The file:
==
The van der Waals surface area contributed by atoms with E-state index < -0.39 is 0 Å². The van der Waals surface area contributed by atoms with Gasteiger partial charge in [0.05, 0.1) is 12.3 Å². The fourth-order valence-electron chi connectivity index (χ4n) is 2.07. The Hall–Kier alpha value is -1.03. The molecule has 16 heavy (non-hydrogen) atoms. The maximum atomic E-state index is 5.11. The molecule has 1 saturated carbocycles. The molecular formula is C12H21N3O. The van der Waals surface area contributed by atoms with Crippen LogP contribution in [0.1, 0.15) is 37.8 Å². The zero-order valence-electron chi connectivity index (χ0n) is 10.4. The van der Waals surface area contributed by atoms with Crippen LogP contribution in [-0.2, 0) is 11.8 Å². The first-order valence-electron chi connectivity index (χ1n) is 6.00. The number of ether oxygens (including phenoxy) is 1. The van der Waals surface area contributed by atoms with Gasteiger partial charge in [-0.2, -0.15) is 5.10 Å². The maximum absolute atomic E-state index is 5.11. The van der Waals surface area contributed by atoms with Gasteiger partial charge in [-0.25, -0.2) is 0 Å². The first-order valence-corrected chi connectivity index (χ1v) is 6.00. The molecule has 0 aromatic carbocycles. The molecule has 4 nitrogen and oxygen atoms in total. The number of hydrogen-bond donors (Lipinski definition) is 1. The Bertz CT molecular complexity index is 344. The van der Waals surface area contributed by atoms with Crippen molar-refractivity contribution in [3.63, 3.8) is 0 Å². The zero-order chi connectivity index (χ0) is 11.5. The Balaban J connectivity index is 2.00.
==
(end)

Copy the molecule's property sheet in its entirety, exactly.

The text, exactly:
The van der Waals surface area contributed by atoms with E-state index < -0.39 is 0 Å². The van der Waals surface area contributed by atoms with Gasteiger partial charge in [0.05, 0.1) is 12.3 Å². The fourth-order valence-electron chi connectivity index (χ4n) is 2.07. The Hall–Kier alpha value is -1.03. The molecule has 16 heavy (non-hydrogen) atoms. The maximum atomic E-state index is 5.11. The molecule has 1 saturated carbocycles. The molecular formula is C12H21N3O. The van der Waals surface area contributed by atoms with Crippen LogP contribution in [0.1, 0.15) is 37.8 Å². The zero-order valence-electron chi connectivity index (χ0n) is 10.4. The van der Waals surface area contributed by atoms with Crippen LogP contribution in [-0.2, 0) is 11.8 Å². The first-order valence-electron chi connectivity index (χ1n) is 6.00. The number of ether oxygens (including phenoxy) is 1. The van der Waals surface area contributed by atoms with Gasteiger partial charge in [-0.2, -0.15) is 5.10 Å². The maximum absolute atomic E-state index is 5.11. The van der Waals surface area contributed by atoms with Gasteiger partial charge in [-0.25, -0.2) is 0 Å². The first-order valence-corrected chi connectivity index (χ1v) is 6.00. The molecule has 0 aromatic carbocycles. The molecule has 4 nitrogen and oxygen atoms in total. The number of hydrogen-bond donors (Lipinski definition) is 1. The Bertz CT molecular complexity index is 344. The van der Waals surface area contributed by atoms with Crippen molar-refractivity contribution in [3.63, 3.8) is 0 Å². The zero-order chi connectivity index (χ0) is 11.5. The Balaban J connectivity index is 2.00.